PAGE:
We don't know.
Worse, a number of highly intelligent and recognized experts can't even agree whether gold will be priced higher or lower in three years.
Given that major disagreement among experts, who and what should an investor believe regarding the exchange of steadily devaluing dollars, euros, pounds and yen for the purchase of gold?
My solution was to create an empirical model based on several macro-economic variables, not including the price of gold. The goal of the model was to accurately replicate the smoothed price of gold as calculated with a twice smoothed moving average of monthly closing prices since 1971.
The model performed well - specifically it had a 0.98 statistical correlation with the actual smoothed market price of gold in US dollars between 1971 and 2013. The resulting graph of calculated gold prices rose from about $30 in 1971 to about $500 in 1980 - 84, down to under $300 in 1999 - 2001, and then up to about $1,500 in 2013.
Currently the model shows that gold, selling for about $1,300, is undervalued and therefore likely to move higher in coming years.
But how much higher?
The book discusses reasonable projections based on the estimated change of the macro-economic inputs to the model and then calculates reasonable or "fair" values for gold through the year 2021.
Of course the price of gold will rise above and fall below the calculated "fair" value during the next several years, but estimating the "fair" value will help people evaluate whether or not the market price of gold is over or under valued at any particular time.
The model indicated that the market price of gold at its peak in August 2011 was 30% higher than the "fair" price.
Similarly, the market price of gold in December 2013 was 26% below its "fair" price.
This "fair" value information would have been particularly valuable to those who were considering purchases of gold in August 2011 or selling their gold in December 2013.
The model accurately replicated, on average, the smoothed price of gold for over 40 years. Furthermore the model was robust. Since 1971 the world has experienced stock market booms and busts, bond market bull and bear markets, "shock and awe," occasional peace, the inflationary 1970s, the stock market booms of the 1990s, the devastation of 9-11 and subsequent wars, a housing crash, and a global financial crash in 2008. The model created accurate "fair" value estimates for the price of gold during all those market extremes.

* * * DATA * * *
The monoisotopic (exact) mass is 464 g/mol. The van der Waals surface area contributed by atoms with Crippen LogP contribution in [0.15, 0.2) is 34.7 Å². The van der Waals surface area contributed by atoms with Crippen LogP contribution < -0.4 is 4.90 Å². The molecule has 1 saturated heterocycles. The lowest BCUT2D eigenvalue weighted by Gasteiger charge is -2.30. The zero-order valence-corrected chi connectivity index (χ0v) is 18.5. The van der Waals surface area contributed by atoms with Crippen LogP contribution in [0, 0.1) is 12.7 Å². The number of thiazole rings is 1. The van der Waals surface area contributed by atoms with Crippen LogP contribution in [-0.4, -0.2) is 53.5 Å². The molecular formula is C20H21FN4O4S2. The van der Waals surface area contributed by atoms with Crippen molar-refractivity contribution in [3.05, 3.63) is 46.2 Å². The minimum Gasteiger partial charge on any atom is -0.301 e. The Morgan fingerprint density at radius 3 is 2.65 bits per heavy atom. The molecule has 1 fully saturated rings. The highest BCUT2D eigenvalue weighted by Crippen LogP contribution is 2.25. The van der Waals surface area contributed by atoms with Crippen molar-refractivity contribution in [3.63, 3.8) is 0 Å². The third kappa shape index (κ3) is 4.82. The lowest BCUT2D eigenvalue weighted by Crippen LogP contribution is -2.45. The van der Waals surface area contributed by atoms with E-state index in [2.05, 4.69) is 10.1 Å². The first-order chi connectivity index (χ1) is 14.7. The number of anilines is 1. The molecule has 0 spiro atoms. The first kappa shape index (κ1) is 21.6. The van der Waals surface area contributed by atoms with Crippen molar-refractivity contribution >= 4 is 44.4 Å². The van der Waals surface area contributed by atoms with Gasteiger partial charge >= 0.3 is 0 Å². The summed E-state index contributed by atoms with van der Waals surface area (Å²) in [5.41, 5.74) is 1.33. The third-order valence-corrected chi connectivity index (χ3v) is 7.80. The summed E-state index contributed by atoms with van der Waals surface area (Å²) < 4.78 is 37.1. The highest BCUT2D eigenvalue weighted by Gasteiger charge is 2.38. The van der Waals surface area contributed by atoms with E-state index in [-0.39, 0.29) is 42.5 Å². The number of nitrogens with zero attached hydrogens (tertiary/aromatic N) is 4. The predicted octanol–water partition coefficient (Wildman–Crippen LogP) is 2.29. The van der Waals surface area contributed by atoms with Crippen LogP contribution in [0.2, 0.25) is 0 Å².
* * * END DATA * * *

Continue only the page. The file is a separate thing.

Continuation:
The book is divided into three parts.
Part one explores the need for an empirical model, examines monthly gold prices since 1971, smoothed annual gold prices, the macro-economic variables used in the model, the actual formula that replicates smoothed gold prices, and future gold prices as projected by the model. It also discusses gold cycles, various ratios, and shows how those cycles and ratios support the price projections indicated by the model.
Part two addresses the larger economic environment including counter-party risk, The Fed, interest rates, QE, inflation, and central bank gold sales.
Part three encourages you to act in accordance with your individual financial circumstances and risk tolerance. It offers suggestions on how to purchase gold, where to store gold, when to buy and sell, and what a bubble in the gold market could indicate for prices.
The model has a 40+ year record of calculating a reasonable and "fair" price for gold. There is no guarantee that the model will continue to be accurate in the future, but the model is certainly more useful and objective than the opinions of many supposed experts and biased analysts who materially disagree on future expectations for gold prices.
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About the Author
About 40 years ago he did graduate work in physics (all but dissertation) so he strongly believes in analysis, facts, and rational decisions based on hard data.